Geno Smith signs with Chargers | How will he be remembered with Giants, Jets

Geno Smith is leaving the New York market.

The veteran quarterback signed Sunday with the Chargers to back up Philip Rivers, according to multiple reports. Smith spent his first four seasons with the Jets and one with the Giants.

With the Giants mired in a miserable season, Manning was benched in Week 13 in favor of Smith. It ended Manning’s prideful streak of 210 consecutive starts, which was the third-longest streak for a quarterback in NFL history.

Smith was the first African-American starting quarterback in the Giants’ 92-year franchise history.

The Giants fired general manager Jerry Reese and coach Ben McAdoo a few days later, and interim coach Steve Spagnuolo reinstalled Manning as the starter.

Smith handled the awkward situation well under duress — he received death threats — but let it be known that he felt he should keep playing.

Giants fans wanted either Manning (the past) or third-round pick Davis Webb (the future) to play over Smith, who always was seen as a short-term placeholder. He signed a one-year contract.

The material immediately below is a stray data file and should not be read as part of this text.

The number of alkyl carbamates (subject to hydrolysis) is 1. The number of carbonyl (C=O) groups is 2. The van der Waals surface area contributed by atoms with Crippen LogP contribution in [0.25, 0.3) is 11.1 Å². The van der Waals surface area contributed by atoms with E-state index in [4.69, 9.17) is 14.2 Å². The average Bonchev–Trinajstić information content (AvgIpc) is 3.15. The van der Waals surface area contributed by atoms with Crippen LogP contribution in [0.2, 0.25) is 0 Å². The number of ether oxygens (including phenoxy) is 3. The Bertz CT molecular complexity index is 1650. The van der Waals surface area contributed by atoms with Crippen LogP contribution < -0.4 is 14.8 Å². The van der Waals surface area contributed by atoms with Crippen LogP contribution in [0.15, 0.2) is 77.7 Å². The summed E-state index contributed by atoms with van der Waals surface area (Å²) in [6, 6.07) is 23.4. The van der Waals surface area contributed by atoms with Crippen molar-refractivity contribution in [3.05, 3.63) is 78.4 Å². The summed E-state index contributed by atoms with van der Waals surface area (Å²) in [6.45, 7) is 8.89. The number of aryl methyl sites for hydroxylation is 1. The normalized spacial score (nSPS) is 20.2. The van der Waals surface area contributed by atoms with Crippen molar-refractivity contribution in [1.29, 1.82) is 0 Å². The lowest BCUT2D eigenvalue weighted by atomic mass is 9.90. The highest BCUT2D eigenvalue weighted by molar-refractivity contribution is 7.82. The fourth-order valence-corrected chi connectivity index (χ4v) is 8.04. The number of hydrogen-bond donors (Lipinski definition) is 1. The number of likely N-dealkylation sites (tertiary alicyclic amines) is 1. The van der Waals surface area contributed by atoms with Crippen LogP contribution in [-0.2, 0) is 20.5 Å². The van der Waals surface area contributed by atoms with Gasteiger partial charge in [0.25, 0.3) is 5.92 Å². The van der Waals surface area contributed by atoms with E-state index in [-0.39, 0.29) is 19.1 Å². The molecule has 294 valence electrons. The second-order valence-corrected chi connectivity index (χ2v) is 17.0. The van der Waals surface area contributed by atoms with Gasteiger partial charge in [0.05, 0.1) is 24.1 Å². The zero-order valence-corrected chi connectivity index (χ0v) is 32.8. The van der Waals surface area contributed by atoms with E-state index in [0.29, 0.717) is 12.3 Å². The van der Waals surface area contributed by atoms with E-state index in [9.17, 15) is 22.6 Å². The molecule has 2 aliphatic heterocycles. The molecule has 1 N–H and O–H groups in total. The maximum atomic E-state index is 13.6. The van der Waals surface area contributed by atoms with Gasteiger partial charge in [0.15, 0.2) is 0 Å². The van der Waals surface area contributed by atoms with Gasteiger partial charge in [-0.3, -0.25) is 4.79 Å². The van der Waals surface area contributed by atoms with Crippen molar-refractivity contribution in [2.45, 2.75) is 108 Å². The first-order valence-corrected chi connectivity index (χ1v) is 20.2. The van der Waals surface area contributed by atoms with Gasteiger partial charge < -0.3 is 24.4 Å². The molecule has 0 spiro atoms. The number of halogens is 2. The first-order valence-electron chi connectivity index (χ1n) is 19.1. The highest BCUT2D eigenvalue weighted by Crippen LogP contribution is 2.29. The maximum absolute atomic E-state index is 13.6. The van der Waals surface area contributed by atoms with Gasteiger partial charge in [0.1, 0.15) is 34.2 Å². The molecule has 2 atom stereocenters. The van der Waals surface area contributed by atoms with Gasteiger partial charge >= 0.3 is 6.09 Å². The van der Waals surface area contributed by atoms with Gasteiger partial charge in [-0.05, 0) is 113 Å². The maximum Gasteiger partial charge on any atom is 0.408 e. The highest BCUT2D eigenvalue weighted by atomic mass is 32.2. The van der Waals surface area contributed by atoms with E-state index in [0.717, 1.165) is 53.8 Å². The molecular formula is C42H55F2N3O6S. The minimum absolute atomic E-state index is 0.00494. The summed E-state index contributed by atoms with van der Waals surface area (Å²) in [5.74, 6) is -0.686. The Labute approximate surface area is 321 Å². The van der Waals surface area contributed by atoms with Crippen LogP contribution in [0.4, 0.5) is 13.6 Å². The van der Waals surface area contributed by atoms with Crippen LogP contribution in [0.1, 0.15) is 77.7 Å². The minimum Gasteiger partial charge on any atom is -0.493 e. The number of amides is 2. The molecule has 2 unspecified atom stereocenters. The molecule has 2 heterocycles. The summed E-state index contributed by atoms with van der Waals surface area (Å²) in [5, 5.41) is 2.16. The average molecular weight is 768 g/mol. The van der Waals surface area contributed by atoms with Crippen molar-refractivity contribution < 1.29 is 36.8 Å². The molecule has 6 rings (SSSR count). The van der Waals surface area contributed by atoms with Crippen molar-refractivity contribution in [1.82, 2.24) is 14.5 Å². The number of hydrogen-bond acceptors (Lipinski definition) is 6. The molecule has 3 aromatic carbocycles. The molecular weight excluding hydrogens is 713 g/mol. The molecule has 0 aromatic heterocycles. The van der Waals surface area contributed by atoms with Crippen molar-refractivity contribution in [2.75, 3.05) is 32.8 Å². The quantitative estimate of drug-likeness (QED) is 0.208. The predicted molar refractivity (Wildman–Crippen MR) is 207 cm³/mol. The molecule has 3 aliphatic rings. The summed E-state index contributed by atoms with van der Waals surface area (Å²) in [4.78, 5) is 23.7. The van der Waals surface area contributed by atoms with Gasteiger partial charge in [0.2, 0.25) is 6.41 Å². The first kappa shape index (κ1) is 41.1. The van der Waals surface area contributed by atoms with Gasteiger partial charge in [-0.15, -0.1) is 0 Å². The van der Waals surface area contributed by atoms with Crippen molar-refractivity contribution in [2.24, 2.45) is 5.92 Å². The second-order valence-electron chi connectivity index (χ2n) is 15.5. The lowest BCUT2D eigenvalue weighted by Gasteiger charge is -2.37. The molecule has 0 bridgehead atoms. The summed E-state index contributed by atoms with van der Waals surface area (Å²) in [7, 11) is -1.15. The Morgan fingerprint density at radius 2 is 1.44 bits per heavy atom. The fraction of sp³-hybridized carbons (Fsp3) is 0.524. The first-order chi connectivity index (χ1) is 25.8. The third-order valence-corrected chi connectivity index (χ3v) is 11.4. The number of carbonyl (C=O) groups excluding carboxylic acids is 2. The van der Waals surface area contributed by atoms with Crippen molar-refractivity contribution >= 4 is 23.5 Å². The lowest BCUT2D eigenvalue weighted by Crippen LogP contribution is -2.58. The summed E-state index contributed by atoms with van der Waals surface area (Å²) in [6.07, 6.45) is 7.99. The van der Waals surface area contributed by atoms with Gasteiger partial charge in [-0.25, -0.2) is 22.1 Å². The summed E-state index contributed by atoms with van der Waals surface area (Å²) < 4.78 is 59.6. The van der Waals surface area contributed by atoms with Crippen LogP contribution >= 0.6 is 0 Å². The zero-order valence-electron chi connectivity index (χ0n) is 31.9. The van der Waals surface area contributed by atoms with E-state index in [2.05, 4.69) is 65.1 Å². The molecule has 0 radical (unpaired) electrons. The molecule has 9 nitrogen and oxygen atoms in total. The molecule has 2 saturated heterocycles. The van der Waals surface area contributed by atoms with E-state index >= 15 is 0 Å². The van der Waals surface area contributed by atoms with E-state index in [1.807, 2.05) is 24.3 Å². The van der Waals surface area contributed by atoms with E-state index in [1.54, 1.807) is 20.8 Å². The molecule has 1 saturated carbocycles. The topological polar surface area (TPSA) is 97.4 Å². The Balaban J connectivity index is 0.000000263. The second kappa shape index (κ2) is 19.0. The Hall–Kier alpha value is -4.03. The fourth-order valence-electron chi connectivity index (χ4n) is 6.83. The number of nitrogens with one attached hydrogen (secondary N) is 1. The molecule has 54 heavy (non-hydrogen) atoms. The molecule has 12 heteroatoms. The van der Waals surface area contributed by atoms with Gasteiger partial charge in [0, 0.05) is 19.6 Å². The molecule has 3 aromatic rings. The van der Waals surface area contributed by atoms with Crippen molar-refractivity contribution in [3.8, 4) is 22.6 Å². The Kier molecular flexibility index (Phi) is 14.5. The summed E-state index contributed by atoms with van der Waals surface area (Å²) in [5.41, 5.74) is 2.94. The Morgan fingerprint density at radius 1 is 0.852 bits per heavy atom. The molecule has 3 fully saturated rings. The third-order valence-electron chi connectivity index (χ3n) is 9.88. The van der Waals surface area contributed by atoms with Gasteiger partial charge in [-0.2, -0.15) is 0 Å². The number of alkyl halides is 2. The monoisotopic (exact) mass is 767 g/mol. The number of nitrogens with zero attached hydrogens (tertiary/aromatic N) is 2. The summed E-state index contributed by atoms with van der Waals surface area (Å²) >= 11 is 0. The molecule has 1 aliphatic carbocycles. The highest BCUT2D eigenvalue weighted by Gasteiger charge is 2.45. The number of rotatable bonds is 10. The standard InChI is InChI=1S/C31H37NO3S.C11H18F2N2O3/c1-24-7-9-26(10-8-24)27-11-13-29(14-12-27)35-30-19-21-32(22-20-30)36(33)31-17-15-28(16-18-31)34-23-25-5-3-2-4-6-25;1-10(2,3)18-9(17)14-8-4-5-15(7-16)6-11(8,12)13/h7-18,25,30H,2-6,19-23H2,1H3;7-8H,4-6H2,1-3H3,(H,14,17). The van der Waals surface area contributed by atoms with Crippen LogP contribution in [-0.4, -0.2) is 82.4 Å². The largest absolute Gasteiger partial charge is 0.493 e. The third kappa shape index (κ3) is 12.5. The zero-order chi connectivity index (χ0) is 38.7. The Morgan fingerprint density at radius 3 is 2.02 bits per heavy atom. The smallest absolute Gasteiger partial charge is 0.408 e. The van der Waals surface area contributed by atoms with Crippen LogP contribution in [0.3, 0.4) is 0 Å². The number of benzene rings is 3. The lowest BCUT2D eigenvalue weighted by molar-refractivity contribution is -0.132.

McAdoo told Smith he should’ve remained the starter for the rest of the season. Webb finished his rookie year with zero snaps, complicating the 2018 NFL Draft for the Giants.

Smith again will be backing up the quarterback with the longest active streak of consecutive starts. Rivers supplanted Manning at the top.

One of Smith’s missteps with the Jets was in San Diego, when he missed a team meeting because of an error adjusting his clock to the three-hour time difference as the Jets stayed on Eastern Standard Time. He started the game game, anyway.

Rawls runs likes a bowling ball wrapped in barbed wire, seeking out contact and delivering menacing blows for a player his size.

Unfortunately, the bruising physical style that makes Rawls so fun to watch has also held him back.

The new rule would have prevented several well-known incompletions from being overturned by replay review, including Calvin Johnson’s touchdown against the Chicago Bears in the 2010 season opener and Dez Bryant’s stumbling fourth-quarter grab just short of the goal line against the Packers in the playoffs.

What was happening was, on the field, the rule is pretty easy to officiate for officials, competition committee chairman Rich McKay said. They know what they are looking for, they make their calls. But when you get to replay and all of the sudden you slow it down frame-by-frame you can see the ball move just a little bit. You can see so many different things that you can’t see at full speed the rule got a little complicated.patriots_153-223x223

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